After finding our perfect Yorkshire grown winter wheat we proceeded with the milling ourselves and moved to the fermentation stage, all that went to plan. Full speed ahead you would think. On we went to distil it, and that’s where we hit a roadblock. You see our still is “direct fired”, that is the element sits in the liquid, imagine an old school kettle where you can actually see the heating element inside the kettle. Now that’s fine for gin, but the fermented wheat, or “wash” as it’s called is full of suspended particles that stick to this element and can scorch. Once a wash is scorched it’s done for, there’s no removing the acrid taste and smell. Well you’ve guessed it. It scorched like a worn out ironing board cover 🙁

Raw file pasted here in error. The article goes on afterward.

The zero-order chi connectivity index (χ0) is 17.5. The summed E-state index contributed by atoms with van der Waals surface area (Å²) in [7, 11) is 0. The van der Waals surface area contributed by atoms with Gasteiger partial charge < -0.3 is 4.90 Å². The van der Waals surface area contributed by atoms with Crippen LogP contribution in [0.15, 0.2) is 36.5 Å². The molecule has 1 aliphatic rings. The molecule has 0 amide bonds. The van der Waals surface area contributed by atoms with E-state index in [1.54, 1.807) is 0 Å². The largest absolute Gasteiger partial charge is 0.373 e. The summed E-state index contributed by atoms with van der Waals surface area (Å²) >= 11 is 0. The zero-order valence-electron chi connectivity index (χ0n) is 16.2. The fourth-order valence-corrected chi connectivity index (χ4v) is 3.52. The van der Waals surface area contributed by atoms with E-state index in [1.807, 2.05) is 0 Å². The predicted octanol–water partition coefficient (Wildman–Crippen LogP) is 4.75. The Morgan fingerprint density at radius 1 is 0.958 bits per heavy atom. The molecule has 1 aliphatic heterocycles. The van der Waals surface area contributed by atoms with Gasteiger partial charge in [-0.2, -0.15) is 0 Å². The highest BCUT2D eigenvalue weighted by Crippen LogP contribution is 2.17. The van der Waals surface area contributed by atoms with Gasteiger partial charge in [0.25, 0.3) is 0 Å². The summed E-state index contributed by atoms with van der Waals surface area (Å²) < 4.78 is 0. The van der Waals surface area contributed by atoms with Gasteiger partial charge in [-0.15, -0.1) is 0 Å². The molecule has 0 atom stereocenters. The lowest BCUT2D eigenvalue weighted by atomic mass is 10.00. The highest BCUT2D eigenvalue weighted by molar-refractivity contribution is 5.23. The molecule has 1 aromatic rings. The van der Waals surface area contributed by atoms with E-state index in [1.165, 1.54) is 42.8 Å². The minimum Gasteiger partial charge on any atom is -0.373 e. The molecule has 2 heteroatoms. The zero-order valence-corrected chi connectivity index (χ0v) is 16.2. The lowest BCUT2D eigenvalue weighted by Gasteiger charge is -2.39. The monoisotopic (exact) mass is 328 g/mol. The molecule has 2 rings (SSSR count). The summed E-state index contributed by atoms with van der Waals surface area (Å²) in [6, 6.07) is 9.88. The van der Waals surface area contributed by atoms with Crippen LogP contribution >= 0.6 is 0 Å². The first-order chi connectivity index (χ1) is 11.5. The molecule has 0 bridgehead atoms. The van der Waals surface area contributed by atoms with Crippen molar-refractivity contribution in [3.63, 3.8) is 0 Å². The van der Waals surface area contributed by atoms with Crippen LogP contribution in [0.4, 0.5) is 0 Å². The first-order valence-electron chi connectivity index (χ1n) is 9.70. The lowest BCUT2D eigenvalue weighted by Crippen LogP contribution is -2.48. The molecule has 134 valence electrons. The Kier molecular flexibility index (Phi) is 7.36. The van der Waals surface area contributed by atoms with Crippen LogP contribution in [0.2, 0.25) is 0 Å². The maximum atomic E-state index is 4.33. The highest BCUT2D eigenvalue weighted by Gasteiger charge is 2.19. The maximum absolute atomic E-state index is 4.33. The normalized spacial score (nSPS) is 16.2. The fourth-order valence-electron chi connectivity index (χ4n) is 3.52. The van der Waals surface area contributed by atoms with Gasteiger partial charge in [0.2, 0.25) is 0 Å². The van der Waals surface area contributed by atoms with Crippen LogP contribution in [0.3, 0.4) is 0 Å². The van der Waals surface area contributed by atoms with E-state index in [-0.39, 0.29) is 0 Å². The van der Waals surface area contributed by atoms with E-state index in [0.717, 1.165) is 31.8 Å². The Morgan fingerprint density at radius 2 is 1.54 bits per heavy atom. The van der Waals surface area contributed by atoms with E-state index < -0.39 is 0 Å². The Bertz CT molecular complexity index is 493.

Now we have to purchase a new still dedicated to the production of vodka. It’s called a “jacketed still” or “indirect fired” – for the chefs amongst you it’s akin to a bain-marie type setup. The still is surrounded by a second layer that is filled with liquid, this liquid is heated and in-turn heats up the inner section containing the wash.. this spreads out the heat over a much larger surface area and stops scorching. In addition to this it has an agitator, which is a mixing paddle inside to further prevent the scorching.

It’s going to be with us in about six weeks and then we will be able to try again.

Slow and steady wins the race.